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A few time ago I was struggling with a scenario in my application where needed to treat a pessimistic locking. Now, that I thought a little bit on this, I want to share my concern with stackoverflow.com.

At first I want to specify that data what I'm talking about is stored in a database.

Lets assume that in a client-server application, user needs to edit some data. But here comes a situation : at the same time, another user can also edit the same data.

A solution to this problem: we can simple treat this situation with optimistic locking (everytime you update the data, there is a check that verifies if the data was modified during your editing, and if yes, you need to retake the step of editing).

Now the problem comes when the user has very big forms to complete(not necessary big as volume how much big as time). If this situation comes a few times for the same user and the same form, it can became very frustrating. To treat this scenario we need a pesimistic locking - as long as somebdy is editing a specific data, this specific data must be locked for other clients to edit it.

In a client-server application, we know that any database transaction can last at most up to user request duration. But in my scenario, there are at least two requests :

  1. data retrieving for edit new data
  2. data sending for update

So, for this scenario what I presented, what do you think that are best approach(es)?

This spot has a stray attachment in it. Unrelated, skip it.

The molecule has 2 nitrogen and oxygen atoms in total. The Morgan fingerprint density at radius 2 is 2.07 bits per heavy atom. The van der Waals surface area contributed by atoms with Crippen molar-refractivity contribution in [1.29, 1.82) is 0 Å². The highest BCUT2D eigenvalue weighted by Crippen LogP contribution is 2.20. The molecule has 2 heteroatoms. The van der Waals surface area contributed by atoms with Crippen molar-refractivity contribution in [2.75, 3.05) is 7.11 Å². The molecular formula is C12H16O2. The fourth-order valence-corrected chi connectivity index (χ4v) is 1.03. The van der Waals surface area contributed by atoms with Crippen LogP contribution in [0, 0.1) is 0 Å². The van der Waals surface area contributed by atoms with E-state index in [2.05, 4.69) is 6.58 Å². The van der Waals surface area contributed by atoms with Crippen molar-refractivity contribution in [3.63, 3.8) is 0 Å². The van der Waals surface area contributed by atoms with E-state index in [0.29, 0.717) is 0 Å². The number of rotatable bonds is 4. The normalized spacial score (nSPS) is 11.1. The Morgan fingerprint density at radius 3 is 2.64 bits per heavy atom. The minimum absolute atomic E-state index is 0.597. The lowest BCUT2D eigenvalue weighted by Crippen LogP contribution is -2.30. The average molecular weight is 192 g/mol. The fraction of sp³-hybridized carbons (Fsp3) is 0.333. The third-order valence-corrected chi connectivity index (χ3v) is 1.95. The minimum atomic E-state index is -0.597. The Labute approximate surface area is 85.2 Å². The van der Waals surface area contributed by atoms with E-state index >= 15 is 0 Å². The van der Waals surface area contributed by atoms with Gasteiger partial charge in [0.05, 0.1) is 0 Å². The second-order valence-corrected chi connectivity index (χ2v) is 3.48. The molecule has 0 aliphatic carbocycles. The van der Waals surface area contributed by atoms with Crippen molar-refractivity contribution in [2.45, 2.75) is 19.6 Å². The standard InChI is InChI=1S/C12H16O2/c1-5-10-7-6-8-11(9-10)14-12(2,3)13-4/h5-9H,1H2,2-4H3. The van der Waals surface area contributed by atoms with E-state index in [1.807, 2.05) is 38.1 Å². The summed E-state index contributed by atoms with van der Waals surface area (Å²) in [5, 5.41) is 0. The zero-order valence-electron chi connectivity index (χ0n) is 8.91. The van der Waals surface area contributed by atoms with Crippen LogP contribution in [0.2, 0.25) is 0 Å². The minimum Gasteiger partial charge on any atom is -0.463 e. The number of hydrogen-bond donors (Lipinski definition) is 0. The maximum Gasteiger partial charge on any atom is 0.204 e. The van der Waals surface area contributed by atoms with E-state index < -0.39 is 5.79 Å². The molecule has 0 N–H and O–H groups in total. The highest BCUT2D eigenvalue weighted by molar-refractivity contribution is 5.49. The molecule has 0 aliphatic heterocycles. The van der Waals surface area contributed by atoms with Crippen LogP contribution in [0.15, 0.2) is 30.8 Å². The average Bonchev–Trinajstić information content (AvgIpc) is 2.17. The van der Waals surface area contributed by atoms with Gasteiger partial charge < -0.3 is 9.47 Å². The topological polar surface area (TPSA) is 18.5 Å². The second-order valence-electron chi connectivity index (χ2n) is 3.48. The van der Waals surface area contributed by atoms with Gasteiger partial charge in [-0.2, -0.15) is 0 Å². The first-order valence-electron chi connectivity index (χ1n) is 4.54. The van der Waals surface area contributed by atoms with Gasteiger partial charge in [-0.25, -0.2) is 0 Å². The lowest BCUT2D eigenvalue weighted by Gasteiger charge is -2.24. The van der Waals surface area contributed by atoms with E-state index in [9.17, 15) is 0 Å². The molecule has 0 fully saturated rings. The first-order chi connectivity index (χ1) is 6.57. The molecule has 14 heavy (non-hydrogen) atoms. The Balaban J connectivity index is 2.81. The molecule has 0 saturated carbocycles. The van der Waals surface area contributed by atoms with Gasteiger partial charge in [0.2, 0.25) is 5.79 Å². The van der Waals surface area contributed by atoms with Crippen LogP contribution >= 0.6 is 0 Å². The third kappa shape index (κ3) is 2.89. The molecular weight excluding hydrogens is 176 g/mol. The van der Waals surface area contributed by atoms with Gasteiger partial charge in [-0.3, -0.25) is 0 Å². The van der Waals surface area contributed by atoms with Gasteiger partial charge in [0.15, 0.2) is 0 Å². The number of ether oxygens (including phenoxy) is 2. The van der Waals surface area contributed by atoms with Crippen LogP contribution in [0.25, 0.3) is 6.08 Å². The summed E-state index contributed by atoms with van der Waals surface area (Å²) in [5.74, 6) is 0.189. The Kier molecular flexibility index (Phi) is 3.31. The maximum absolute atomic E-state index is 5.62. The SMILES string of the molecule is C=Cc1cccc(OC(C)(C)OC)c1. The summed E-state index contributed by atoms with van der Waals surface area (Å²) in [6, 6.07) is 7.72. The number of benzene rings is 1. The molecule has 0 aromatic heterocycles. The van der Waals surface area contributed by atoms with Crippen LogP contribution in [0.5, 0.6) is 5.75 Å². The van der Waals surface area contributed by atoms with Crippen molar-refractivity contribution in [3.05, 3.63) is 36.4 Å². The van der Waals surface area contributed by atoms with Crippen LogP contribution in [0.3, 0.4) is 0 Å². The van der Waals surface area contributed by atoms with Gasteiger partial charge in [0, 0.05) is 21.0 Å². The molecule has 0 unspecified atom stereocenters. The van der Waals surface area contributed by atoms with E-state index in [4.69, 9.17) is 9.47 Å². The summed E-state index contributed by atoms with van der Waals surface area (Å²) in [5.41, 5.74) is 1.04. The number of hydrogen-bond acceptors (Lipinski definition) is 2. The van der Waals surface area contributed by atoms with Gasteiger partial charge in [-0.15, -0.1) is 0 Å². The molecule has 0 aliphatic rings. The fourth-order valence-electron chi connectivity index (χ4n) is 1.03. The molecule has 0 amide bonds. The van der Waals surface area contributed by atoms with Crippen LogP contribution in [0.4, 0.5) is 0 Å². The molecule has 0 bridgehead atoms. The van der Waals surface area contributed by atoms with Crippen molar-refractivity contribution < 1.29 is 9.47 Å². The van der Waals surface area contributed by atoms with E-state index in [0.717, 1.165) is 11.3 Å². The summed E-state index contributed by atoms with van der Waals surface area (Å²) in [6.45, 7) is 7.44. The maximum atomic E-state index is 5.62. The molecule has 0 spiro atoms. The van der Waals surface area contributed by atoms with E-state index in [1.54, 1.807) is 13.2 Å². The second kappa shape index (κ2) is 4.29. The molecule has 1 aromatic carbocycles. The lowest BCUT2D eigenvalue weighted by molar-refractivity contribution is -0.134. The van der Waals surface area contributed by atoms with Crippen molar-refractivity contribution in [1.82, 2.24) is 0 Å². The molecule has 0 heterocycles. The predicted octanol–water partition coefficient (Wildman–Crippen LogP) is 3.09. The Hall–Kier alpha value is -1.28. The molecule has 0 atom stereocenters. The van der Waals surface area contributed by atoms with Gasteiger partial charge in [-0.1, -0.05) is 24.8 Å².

EDIT: In other words, how would you realize a pessimistic locking on duration of many user requests?

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where's the question? –  Mitch Wheat Sep 13 '11 at 14:12
    
Last line of text –  artaxerxe Sep 14 '11 at 5:12
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closed as not constructive by George Stocker Jul 19 '12 at 2:02

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1 Answer

The way we do it (in a desktop application) is to keep a table of locks in the database. This could be one table, or multiple tables for different kinds of thing that need to be locked, but they share a similar structure: there's some method of identifying the thing that is locked, an identifier for the user who caused the lock, and a timestamp at which the lock was created.

At the application level, when you start editing something that needs to be locked you check this table to see if somebody else already locked it. If they didn't, you can insert your own row. Obviously this needs to be done within a transaction as the check and lock has to be atomic with respect to everything else. A transaction failure here would indicate somebody else managed to get the lock behind your back.

Assuming the lock was successful, the application keeps track of it on a timer, and periodically updates the timestamp on the row in the database. Then, when it's no longer required, the row is deleted.

The purpose of the timestamp is to avoid the situation where the client application crashes or is disconnected unexpectedly and is unable to remove the row from the database. If something trying to take a lock finds a lock row but the timestamp is over a certain threshold value old, it disregards it and assumes the original client just failed to clear it up. This prevents the database administrator having to clear out locks for people after crashes.

We've also implemented a policy whereby if the username attached to the lock is your own, you get the lock for free (i.e. our locks are re-entrant).

In some ways it's really clunky, but it's working for us, and like your scenario we're not keen on optimistic locking and handling transaction failures.

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